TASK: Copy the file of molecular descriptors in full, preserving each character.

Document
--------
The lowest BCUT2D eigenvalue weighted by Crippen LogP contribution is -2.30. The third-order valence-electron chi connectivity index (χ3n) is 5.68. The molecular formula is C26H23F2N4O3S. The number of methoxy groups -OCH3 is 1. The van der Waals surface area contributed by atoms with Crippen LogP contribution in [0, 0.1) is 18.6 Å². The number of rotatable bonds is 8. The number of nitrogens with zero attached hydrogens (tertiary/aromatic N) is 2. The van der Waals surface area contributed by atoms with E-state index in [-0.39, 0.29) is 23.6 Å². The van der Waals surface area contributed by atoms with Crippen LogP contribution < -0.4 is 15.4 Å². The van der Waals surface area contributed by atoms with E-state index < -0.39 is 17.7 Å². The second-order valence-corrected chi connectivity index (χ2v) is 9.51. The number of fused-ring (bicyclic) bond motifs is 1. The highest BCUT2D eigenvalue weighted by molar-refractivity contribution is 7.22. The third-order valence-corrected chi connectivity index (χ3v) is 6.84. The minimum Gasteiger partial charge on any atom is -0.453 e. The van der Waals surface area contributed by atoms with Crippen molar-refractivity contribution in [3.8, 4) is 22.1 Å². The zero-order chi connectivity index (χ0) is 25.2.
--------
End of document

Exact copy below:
The lowest BCUT2D eigenvalue weighted by Crippen LogP contribution is -2.30. The third-order valence-electron chi connectivity index (χ3n) is 5.68. The molecular formula is C26H23F2N4O3S. The number of methoxy groups -OCH3 is 1. The van der Waals surface area contributed by atoms with Crippen LogP contribution in [0, 0.1) is 18.6 Å². The number of rotatable bonds is 8. The number of nitrogens with zero attached hydrogens (tertiary/aromatic N) is 2. The van der Waals surface area contributed by atoms with E-state index in [-0.39, 0.29) is 23.6 Å². The van der Waals surface area contributed by atoms with Crippen LogP contribution < -0.4 is 15.4 Å². The van der Waals surface area contributed by atoms with E-state index < -0.39 is 17.7 Å². The second-order valence-corrected chi connectivity index (χ2v) is 9.51. The number of fused-ring (bicyclic) bond motifs is 1. The highest BCUT2D eigenvalue weighted by molar-refractivity contribution is 7.22. The third-order valence-corrected chi connectivity index (χ3v) is 6.84. The minimum Gasteiger partial charge on any atom is -0.453 e. The van der Waals surface area contributed by atoms with Crippen molar-refractivity contribution in [3.8, 4) is 22.1 Å². The zero-order chi connectivity index (χ0) is 25.2.